On another of the metric ser-
ies of events, Eastern Michigan's
Hayes Jones once again beat Lee
Calhoun of Winston Salem in the
110 meter high hurdles. His time
was :13.6.

Two evenly balanced squads of
Michigan football players slogged
their way through a two-hour
scrimmage in the Michigan Sta-
dium yesterday with the Blue
team emerging a muddy 18-0
Scoring twice for the Blue team
was halfback Reid Bushong. In
the first quarter he plunged over
from 'the one-yard line 'and then
in the opening minutes of the sec-
ond he raced 65 yards on an off-
tackle play.
The Blue's final touchdown
came in the fourth quarter when
freshman end Bob Filar picked

off a stray pass in the White
backfield and raced 20 yards into
the end zone.
A steady rain throughout the'
game prevented either side from
mustering much of an aerial at-
tack. The game was mostly a
defensive battle between the two
lines with long offensive gains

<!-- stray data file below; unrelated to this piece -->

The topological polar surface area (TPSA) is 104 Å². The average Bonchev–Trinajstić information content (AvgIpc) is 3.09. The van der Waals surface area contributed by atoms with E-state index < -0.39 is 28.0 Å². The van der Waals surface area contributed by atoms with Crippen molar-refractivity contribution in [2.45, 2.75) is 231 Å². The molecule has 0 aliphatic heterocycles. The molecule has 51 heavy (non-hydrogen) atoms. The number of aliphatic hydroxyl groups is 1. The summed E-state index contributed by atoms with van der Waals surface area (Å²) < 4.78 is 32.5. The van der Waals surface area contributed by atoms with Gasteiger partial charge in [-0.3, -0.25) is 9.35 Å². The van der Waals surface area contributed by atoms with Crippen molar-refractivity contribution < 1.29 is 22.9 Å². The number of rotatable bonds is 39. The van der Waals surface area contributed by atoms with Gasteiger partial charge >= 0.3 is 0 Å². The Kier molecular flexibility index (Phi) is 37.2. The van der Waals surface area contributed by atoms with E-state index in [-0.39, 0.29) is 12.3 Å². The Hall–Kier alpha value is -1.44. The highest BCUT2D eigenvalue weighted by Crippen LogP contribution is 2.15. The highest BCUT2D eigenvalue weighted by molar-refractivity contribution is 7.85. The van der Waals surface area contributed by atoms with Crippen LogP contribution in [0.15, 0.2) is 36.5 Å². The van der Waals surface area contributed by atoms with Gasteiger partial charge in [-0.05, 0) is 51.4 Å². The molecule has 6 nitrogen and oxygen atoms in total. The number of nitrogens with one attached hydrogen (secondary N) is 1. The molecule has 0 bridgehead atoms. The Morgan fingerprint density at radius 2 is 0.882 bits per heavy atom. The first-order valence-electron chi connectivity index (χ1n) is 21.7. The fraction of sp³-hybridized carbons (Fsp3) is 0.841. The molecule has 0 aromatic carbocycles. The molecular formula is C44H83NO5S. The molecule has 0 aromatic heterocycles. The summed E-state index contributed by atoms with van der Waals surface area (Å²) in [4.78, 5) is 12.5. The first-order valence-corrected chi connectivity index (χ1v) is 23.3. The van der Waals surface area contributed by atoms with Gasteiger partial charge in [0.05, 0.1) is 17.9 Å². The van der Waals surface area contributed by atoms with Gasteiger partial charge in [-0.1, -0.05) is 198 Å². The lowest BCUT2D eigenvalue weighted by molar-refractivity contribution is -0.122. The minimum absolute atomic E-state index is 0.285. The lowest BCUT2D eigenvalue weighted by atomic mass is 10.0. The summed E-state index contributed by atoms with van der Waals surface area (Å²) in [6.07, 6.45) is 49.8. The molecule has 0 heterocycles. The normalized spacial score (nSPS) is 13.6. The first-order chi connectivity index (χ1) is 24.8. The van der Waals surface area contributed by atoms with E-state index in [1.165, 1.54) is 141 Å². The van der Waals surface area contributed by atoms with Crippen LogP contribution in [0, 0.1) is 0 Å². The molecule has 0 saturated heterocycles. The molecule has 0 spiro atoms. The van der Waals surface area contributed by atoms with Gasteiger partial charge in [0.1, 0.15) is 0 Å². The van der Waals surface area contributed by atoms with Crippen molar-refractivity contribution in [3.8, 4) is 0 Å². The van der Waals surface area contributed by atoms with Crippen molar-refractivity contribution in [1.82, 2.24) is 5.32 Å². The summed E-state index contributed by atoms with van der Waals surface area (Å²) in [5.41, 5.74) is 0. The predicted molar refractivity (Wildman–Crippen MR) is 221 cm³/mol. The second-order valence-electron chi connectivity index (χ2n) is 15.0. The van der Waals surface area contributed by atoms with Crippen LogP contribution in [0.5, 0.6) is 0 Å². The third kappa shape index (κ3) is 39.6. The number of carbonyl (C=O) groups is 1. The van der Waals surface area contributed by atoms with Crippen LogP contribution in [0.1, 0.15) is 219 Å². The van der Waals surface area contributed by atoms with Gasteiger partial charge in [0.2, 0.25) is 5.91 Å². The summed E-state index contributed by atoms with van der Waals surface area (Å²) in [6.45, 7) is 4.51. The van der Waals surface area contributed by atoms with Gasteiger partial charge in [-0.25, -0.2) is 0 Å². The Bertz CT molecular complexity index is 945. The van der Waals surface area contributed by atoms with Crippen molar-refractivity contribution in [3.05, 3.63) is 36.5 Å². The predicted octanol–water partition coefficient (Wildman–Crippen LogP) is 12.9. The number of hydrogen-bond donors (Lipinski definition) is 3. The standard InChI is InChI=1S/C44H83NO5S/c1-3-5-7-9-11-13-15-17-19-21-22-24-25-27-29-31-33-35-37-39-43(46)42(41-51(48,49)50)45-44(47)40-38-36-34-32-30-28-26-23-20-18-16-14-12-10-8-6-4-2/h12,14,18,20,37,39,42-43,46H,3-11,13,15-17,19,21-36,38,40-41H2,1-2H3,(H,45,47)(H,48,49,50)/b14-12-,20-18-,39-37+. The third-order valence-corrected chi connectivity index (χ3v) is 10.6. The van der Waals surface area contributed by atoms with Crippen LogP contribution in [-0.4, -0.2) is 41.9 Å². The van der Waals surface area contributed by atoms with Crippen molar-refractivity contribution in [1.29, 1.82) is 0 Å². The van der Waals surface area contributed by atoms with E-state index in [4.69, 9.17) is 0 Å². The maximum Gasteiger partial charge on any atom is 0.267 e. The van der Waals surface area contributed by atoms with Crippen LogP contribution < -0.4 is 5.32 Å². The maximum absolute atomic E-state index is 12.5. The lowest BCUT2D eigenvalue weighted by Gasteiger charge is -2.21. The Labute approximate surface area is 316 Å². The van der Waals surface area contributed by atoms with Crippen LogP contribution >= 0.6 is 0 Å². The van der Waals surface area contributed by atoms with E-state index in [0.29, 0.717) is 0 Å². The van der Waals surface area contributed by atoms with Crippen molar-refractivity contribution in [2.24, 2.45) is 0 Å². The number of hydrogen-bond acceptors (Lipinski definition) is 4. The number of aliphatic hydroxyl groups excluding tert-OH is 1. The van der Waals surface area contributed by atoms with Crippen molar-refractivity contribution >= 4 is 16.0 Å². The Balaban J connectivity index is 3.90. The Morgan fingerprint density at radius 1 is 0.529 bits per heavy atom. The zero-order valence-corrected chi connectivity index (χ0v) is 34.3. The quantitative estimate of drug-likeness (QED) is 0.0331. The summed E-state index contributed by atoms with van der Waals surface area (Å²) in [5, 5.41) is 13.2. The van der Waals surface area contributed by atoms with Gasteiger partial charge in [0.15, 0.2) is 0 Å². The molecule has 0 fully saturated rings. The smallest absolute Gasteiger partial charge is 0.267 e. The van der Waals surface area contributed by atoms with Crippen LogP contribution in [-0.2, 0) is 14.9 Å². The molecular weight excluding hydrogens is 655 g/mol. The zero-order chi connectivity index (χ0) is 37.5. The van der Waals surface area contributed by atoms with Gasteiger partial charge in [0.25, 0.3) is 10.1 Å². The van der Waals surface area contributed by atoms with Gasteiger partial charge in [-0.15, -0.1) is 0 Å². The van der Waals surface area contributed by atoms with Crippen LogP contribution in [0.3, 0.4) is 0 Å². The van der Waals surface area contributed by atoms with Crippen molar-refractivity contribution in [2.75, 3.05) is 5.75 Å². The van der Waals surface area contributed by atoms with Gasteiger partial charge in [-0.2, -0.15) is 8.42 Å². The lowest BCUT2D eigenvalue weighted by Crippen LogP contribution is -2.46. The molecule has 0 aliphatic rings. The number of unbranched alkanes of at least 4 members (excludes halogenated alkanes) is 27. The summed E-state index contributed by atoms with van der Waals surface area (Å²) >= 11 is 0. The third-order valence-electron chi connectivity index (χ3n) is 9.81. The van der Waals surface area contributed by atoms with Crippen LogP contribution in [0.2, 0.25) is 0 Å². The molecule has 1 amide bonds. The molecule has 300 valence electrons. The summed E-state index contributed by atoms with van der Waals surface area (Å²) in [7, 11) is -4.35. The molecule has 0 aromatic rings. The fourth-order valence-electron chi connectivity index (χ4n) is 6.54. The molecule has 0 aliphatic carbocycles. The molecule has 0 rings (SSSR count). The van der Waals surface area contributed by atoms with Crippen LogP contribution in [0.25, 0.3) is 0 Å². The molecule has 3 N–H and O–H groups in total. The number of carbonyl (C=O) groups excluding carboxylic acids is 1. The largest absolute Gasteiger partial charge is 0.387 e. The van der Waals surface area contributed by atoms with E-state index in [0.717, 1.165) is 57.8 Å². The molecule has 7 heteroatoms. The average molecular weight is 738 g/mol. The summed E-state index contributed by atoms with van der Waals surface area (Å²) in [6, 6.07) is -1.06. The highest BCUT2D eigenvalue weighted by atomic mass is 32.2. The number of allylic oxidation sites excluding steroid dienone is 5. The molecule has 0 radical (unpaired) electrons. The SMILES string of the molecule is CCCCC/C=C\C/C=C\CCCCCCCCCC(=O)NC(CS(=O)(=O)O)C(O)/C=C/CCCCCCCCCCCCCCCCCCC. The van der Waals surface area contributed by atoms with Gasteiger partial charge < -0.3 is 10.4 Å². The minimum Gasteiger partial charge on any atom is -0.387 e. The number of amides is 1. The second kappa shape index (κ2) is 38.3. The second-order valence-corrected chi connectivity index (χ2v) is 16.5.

held to a minimum.
Next Saturday the Wolverines
will conclude their 20-day practice
session with the annual Spring
Game in the Stadium. The contest
will be played under regular game
conditions and the public is In-
vited to attend.




Yankees Maul Orioles;
Pirates Retain NL Lead

in the second inning off ex-Cleve-
land star Cal McLish and Jim
Bronsan, and then had to hang on
as the Reds knocked out 'Pirate
starter Bennie Daniels and reliever
Paul Geil in the sixth and eighth
innings. Ace Elroy Face came on
to preserve the victory.
1ajor League


New York ..... 6
Chicago........ 5
Detroit......... 5
Baltimore....... 6
Kansas City ... 5
Washington ... 5
Boston........ 5

L Pct.
4 .600
4 .556
4 .556